The government is going to split up English Heritage (EH). The rump non-departmental public body, Historic England, will provide ‘impartial advice, expert research…, grants to support heritage at risk and co-ordinating delivery of The National Heritage Protection Plan’. While English Heritage’s (the National Heritage Collection’s 400/420/440) cultural heritage sites will remain in public ownership, the site management operation will become a charitable organisation.
A damaging threat to people-centred heritage
A researcher into the effects of government policy on the historic environment and engagement, Rob Lennox, is concerned that English Heritage is ‘sleep-walking into a crisis of identity, a confused public image, and a potentially damaging threat to [its] people-centred heritage functions’. He suggested a better brand for the charitable wing, the Historic Environment Advice Service for England, but (perhaps discomfitingly perceptively) someone observed that ‘you could add “Records” to make it HEARSE…’.
Waving while drowning
Contrary to English Heritage’s own bizarre claims that the government’s £80m (now £85m) goodbye pay-off constituted a ‘boost‘, or indeed ‘record government investment in the heritage sector’, they are suffering cuts of at least 10%. We know, because they themselves have publicly stated that ‘we are suffering cuts‘ of 10% in 2015-2016.
Doug Rocks-Macqueen’s crunched the (prospective) numbers and shown that EH will (probably) suffer a ‘£19-30m shortfall’, then ‘change [reduce] both salary scales and pension plans as they [EH workers] will no longer be on a civil service plan’ and cut ‘access or staffing to most sites’. After the next election, there will be savage slashes to budgets; most of the already-planned budget cuts will be implemented after the next election. So, by 2017-2018, EH will have suffered a 50-70% cut in funding. By 2022-2023, EH will get no public funding.
Fighting for scraps behind food banks
EH has assumed that it will benefit from ‘an average growth in admissions and membership income of 5% a year’; but presumably that’s based on linear trends, according to which, eventually, more than 100% of the population will be members who donate more than 100% of their income. On top of everything else, English Heritage is already in direct competition with the National Trust (NT) for membership subscriptions and donations; I know people who have chosen between (rather than both) EH and NT membership.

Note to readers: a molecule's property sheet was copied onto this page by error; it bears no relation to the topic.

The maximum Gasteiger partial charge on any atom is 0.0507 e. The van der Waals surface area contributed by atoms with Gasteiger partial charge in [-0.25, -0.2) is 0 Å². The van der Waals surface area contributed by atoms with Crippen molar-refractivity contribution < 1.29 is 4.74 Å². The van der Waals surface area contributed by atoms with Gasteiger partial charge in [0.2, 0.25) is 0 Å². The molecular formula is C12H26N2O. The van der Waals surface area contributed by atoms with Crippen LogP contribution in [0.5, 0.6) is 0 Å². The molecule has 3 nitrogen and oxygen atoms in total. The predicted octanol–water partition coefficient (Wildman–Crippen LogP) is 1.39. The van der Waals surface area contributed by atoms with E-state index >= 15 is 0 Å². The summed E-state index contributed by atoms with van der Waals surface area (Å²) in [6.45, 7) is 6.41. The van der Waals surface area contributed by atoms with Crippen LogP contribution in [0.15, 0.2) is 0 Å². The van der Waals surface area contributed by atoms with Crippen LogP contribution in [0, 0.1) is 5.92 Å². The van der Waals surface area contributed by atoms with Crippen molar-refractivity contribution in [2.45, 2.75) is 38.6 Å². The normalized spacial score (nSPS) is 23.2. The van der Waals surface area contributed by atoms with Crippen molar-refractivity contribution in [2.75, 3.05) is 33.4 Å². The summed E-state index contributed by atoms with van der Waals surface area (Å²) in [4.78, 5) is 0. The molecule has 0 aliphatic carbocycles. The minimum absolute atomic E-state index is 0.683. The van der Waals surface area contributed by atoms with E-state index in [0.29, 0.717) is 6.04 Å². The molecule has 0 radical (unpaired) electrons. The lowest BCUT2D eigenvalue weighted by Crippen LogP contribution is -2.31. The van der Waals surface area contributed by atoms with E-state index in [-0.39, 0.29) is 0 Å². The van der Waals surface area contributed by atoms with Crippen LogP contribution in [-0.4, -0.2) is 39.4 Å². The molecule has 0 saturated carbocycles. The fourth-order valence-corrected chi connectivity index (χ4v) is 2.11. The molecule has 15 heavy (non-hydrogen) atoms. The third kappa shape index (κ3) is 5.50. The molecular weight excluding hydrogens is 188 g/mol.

Jusqu’ici, tout va bien (so far, so good)
(Hubert Koundé [La Haine])
English Heritage’s Chief Executive, Simon Thurley, is trying to get the government to guarantee to intervene in any emergency, because ‘[i]f this arrangement damages our ability to be the custodian of last resort it will be a total catastrophe‘. But he is also presiding over the policy of presenting cuts and threats as boosts and opportunities. As Matt Nicholas (@mattnicholas) asked, is Thurley ‘too ideologically aligned with coalition?’ Both current NT staff and former EH staff doubt that EH will be able to raise the money to do the job, so permanent crisis is the best-case scenario.
Don’t say you’re okay when you’re under attack
As Arts Council England (ACE) Chairman Peter Bazalgette argued (separately),
There is a crisis. And when you are under attack what you don’t do is say we’ll be OK. You say actually these are the impacts. We are not going to say there’s nothing wrong, going quietly into night.(1)
Yet, evidently, English Heritage genuinely believe
that this really is good news for English Heritage and that there is no need to panic! It was actually our idea to ask the Government for a one-off lump sum and permission to form a charity to run the historic properties side of EH so we are in fact really pleased that they have agreed.
Did they blow the whole £85m on Kool-Aid?
EH have guaranteed that ‘all existing EH staff who work on the properties will be transferred across to the new charity under their current terms and conditions‘. ‘New staff will be recruited on terms which are competitive in the visitor attractions market‘, though, which means low wages and insecure contracts.
1: It’s more Independence Day than Dylan Thomas.